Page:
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Brad Gosse Interview – Entrepreneurial Mindset

Brad Gosse Interview on Entrepreneurial Mindset

I haven't done interviews for awhile. Three people have been on my radar lately to talk with, and fellow business owner Brad Gosse is one of them.

As a business owner and entrepreneur, I've experienced my share of ups and downs, and know how easy it is to fall out of the entrepreneurial mindset.

We can all too quickly fall into the perception of personal weakness, lack of resources, and most importantly--in my opinion--loss of the sense of play.

If you aren't playing and having fun in your business, my guess is you aren't trying new things.

And entrepreneurship is all about trying new things.

Brad Gosse Interview

Topics In the Brad Gosse Interview

Brad and I discuss:

> The exact point at which he realized he was an entrepreneur and not an employee

> The deliberate process of the creation and success of his book, The Chronic Marketer

> Being aware of the moment when it's time to transition, pivot and commit

> The all-digital business Brad developed from nothing in Vector Toons

> Social media trolling and viral marketing success with Brushy Bear

> The sense that most entrepreneurs are missing from business development, yet can easily be developed

> What Brad believes is the most important quality for entrepreneurship.

Join us here for the full interview:

 

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This Brad Gosse interview was at my request, and neither party was compensated for their participation.

>> Jason Kanigan is a business strategist focusing on market entry and conversion. Book a call with Jason to discuss your project here. <<

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How Do I Get More Clients?

A very nice and well-meaning web designer just asked in an expert platform I'm a member of...how do I get more clients?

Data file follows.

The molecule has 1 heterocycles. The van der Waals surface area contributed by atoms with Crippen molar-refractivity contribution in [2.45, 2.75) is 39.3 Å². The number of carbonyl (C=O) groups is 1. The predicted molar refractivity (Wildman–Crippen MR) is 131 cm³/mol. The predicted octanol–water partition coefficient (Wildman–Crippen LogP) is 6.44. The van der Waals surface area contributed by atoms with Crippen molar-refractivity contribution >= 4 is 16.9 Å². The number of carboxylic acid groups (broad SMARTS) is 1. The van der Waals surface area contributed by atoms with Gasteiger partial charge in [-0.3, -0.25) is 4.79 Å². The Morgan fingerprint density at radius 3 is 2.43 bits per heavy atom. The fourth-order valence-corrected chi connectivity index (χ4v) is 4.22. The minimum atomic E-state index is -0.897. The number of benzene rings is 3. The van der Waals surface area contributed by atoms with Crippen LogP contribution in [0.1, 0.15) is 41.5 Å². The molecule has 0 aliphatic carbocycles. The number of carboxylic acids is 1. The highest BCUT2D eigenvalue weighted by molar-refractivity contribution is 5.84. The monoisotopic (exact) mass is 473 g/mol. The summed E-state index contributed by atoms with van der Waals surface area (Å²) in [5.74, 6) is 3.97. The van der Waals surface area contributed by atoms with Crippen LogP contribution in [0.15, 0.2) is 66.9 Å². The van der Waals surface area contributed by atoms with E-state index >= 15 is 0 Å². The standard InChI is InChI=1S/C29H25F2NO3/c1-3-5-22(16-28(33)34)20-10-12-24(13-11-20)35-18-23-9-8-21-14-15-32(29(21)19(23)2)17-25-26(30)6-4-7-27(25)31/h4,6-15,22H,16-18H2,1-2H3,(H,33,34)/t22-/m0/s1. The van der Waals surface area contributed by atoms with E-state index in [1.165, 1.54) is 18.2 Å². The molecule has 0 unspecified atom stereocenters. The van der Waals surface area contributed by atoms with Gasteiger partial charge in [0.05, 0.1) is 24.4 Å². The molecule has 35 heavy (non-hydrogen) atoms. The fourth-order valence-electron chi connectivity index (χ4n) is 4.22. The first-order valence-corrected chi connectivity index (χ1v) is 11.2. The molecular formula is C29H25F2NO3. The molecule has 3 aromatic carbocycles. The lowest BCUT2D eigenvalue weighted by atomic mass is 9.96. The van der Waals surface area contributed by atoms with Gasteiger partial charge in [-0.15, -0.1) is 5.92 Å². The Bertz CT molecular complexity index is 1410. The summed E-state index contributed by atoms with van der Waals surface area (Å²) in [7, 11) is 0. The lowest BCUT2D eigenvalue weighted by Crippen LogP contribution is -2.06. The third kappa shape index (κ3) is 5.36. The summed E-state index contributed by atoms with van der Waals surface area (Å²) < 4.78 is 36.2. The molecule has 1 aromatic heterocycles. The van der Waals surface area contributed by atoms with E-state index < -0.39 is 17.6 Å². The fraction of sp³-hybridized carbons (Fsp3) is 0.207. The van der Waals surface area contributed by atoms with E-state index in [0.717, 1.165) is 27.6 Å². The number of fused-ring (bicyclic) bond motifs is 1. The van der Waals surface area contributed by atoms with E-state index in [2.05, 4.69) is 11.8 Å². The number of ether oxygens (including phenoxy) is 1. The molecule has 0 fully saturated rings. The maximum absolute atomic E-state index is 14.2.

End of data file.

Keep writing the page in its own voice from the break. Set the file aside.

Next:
My response:

You have four jobs to do.

1. Attract/identify leads.

2. Qualify those leads.

3. Convert the qualified leads.

and

4. Fulfill the orders.

Do you have a system for each of these?

4. can lead into 1. with referrals.

Prospecting to Answer 'How Do I Get More Clients'

how do I get more clients - landing big fish

You want as pre-qualified a lead as you can get.

Qualifying is filtering. In or Out, doesn't matter which.

Do you know your numbers?

How many qualified leads do you need to know you'll get a project? This is different for every person or business. For me, I need a very small number of qualified leads to make a sale. For you, it might be different.

How many unqualified leads do you need to get one good qualified lead?

Back out into the activities you need to be doing every day. I'll bet (no offense; so are 99.9% of other people) you're sitting there and hoping stuff will come your way. Maybe spending 30 minutes a day looking for new work. Well that is not enough. Needs to be 70% or more of your time spent prospecting! Guaranteed that your prospecting activity, like everyone else's--mine included--is too low.

How Do I Get More Clients By Filling My Funnel?

Fill your funnel.

Unqualified leads >>> Qualified leads >>> Sales.

Work back from the end result.

How much money do you want to make in a month?

How many sales does that mean you need to make?

How many qualified leads does that mean you need?

And how many unqualified leads does that require you to get?

Now you can see how many conversations you need to be having...you can break this down to every week or every day.

In my business, for instance, and remember my numbers will be different--perhaps VERY different--from yours, I need 1 sale a week.

To get that 1 sale, I need 4 qualified leads to ensure I get that sale. Could be 1 in 2 but let's say 1 in 4 to be safe.

Now the funny bit about my business: while conversion for me is easy, finding qualified leads is hard. There are many tire-kickers and broke people who want my help, but are not mentally or financially in the position to afford it. So I need MANY unqualified leads to get one good one!

Again, your business could be different. So let's say I need 20 unqualified leads to get 1 qualified lead.

This means my revenue plan for the month looks like:
20 x 16 = 320 unqualified leads >>> 4 x 4 = 16 qualified leads >>> 4 sales

320 unqualified leads!

If I sit around, hoping passive marketing does the job, will I ever get there?!

No!

I need to plan out my activities based on:

- Video marketing (Youtube)
- Facebook marketing
- Forum marketing
- Prospecting calls

- Referrals (these are great; the way I set it up, 2 referrals virtually guarantee 1 sale; so these 2 referrals take the place of 80(!) unqualified leads, which I can now subtract from my total)
- Talks to audiences
- Webinars

and whatever other efforts of your marketing plan that you decide to run.

Do You Have An Activity Level That Answers How Do I Get More Clients

The point here is: do you have a plan? Until now, I doubt it.

Almost nobody does.

And do you have a high-enough activity level to support your money target?

Most people do not.

Whether they're a corporate salesperson or an independent business owner...they simply don't have a prospecting activity level that supports their money target.